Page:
Construction contract awards hit record £80.4bn in 2022
While much commentary has focused on the negative impact of current economic conditions, new data from Barbour ABI points to some areas of positivity for the construction sector.
Record-high contract awards were achieved in both the residential and industrial sectors last year, with the latter more than doubling thanks to higher demand for warehousing post-Brexit.
Partly driven by a post-Covid recovery as projects and investment came back into the sector, the impact of cost volatility played its part too.
Tom Hall, chief economist at Barbour ABI, said: “Whilst record highs may initially seem surprising given current economic conditions, part of the overall increase is doubtless due to input cost increases inflating construction costs. We are also seeing the filling of a weak construction pipeline after pre-Brexit uncertainty and the pandemic.
“The overall increase was also driven by infrastructure spending, rising by £6bn to £19.6bn, focused mainly on renewable power generation. Meanwhile, the commercial sector had an excellent 2022 with £9.4bn in contracts awarded - a 30% increase compared to 2020. However, this was driven by an exceptional Q1, a pattern that did not continue as the Cost-of-Living crisis began to bite later in the year.”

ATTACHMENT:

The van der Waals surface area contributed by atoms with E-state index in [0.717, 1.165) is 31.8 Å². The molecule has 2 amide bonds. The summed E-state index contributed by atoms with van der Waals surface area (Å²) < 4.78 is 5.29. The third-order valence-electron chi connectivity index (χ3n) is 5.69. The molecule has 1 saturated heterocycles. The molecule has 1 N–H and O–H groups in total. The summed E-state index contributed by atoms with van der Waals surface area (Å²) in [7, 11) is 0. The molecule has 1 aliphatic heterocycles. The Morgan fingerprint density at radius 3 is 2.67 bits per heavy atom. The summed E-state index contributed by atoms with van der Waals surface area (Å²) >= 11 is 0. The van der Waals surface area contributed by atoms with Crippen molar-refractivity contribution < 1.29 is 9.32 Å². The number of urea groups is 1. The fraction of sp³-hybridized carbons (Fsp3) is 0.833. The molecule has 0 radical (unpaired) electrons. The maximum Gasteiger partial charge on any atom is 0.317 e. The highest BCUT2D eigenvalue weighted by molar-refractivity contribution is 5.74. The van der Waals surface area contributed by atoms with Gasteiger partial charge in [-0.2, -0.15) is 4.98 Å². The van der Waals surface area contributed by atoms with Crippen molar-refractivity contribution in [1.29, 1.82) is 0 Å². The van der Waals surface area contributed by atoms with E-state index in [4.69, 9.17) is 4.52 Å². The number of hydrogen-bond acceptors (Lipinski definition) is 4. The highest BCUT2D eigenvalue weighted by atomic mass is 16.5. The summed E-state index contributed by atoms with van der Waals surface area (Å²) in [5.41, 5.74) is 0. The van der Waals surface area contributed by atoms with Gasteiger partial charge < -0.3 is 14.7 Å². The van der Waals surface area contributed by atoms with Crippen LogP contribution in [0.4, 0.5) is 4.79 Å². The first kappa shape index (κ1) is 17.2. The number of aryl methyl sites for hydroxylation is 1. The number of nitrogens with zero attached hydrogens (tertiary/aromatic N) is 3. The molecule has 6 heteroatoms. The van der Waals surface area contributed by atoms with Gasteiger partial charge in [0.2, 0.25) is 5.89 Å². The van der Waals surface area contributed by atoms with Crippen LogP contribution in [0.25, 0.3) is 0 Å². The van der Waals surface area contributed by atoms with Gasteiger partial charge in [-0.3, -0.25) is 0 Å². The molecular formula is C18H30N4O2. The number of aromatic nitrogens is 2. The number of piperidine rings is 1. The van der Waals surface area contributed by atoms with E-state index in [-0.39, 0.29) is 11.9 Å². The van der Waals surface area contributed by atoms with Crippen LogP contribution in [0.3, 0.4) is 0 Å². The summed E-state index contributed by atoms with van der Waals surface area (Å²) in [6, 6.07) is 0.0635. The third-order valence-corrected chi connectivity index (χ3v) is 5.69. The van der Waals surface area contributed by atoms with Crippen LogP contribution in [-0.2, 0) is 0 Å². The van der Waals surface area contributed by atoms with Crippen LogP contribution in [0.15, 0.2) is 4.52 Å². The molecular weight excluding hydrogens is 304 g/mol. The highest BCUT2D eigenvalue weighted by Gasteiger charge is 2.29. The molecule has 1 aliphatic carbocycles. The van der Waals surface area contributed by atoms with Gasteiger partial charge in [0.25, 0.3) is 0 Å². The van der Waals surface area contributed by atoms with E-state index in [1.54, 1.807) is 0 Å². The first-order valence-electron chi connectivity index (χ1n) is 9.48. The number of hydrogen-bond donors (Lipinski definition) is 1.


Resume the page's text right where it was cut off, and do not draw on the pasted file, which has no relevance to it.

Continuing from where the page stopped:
2022 saw the highest-ever annual residential contract awards of £26.3bn, an 8% increase on 2021 and a 30% increase since 2020. This was led by a rebound in London and the Southeast.
However, planning approvals for residential developments are yet to see post-Covid recovery, remaining consistent with 2021 and 2020. Meanwhile, residential sector planning applications have fallen by 8% to £49bn in the face of weakening economic prospects.
“Activity remains more mixed in the earlier planning stages” added Mr Hall. “Tellingly, commercially sensitive sectors remain weak at these earlier stages in line with the wider uncertainties and point to tougher times ahead - particularly in residential, as it faces reduced consumer demand driven by high interest rates and higher building costs. That said, activity is mixed throughout the sector, with infrastructure, warehousing and healthcare all doing well.”
Early-stage turbulence in residential construction is mirrored by commercial construction, where planning approvals fell by 27%, putting it back to 2020 performance. Planning applications fell by 5%, reaching their lowest level since the 2008 financial crisis.